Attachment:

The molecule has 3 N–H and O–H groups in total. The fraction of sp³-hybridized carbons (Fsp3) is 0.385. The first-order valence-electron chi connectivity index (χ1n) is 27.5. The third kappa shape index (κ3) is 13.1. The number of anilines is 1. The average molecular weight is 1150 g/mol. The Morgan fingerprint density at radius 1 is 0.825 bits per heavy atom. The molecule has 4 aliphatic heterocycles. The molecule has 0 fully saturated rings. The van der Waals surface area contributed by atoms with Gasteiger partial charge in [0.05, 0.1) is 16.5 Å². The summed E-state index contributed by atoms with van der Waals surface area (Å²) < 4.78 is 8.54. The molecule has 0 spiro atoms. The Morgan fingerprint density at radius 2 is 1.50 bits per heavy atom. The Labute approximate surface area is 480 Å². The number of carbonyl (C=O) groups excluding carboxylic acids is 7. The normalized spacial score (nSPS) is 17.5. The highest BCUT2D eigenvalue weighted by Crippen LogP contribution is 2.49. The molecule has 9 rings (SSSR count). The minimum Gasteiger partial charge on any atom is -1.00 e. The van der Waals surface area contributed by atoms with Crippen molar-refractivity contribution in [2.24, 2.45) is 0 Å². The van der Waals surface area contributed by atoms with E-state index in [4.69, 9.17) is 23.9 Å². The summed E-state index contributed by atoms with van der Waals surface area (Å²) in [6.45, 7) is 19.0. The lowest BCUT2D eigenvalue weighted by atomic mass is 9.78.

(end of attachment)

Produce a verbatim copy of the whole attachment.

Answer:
The molecule has 3 N–H and O–H groups in total. The fraction of sp³-hybridized carbons (Fsp3) is 0.385. The first-order valence-electron chi connectivity index (χ1n) is 27.5. The third kappa shape index (κ3) is 13.1. The number of anilines is 1. The average molecular weight is 1150 g/mol. The Morgan fingerprint density at radius 1 is 0.825 bits per heavy atom. The molecule has 4 aliphatic heterocycles. The molecule has 0 fully saturated rings. The van der Waals surface area contributed by atoms with Gasteiger partial charge in [0.05, 0.1) is 16.5 Å². The summed E-state index contributed by atoms with van der Waals surface area (Å²) < 4.78 is 8.54. The molecule has 0 spiro atoms. The Morgan fingerprint density at radius 2 is 1.50 bits per heavy atom. The Labute approximate surface area is 480 Å². The number of carbonyl (C=O) groups excluding carboxylic acids is 7. The normalized spacial score (nSPS) is 17.5. The highest BCUT2D eigenvalue weighted by Crippen LogP contribution is 2.49. The molecule has 9 rings (SSSR count). The minimum Gasteiger partial charge on any atom is -1.00 e. The van der Waals surface area contributed by atoms with Crippen molar-refractivity contribution in [2.24, 2.45) is 0 Å². The van der Waals surface area contributed by atoms with E-state index in [4.69, 9.17) is 23.9 Å². The summed E-state index contributed by atoms with van der Waals surface area (Å²) in [6.45, 7) is 19.0. The lowest BCUT2D eigenvalue weighted by atomic mass is 9.78.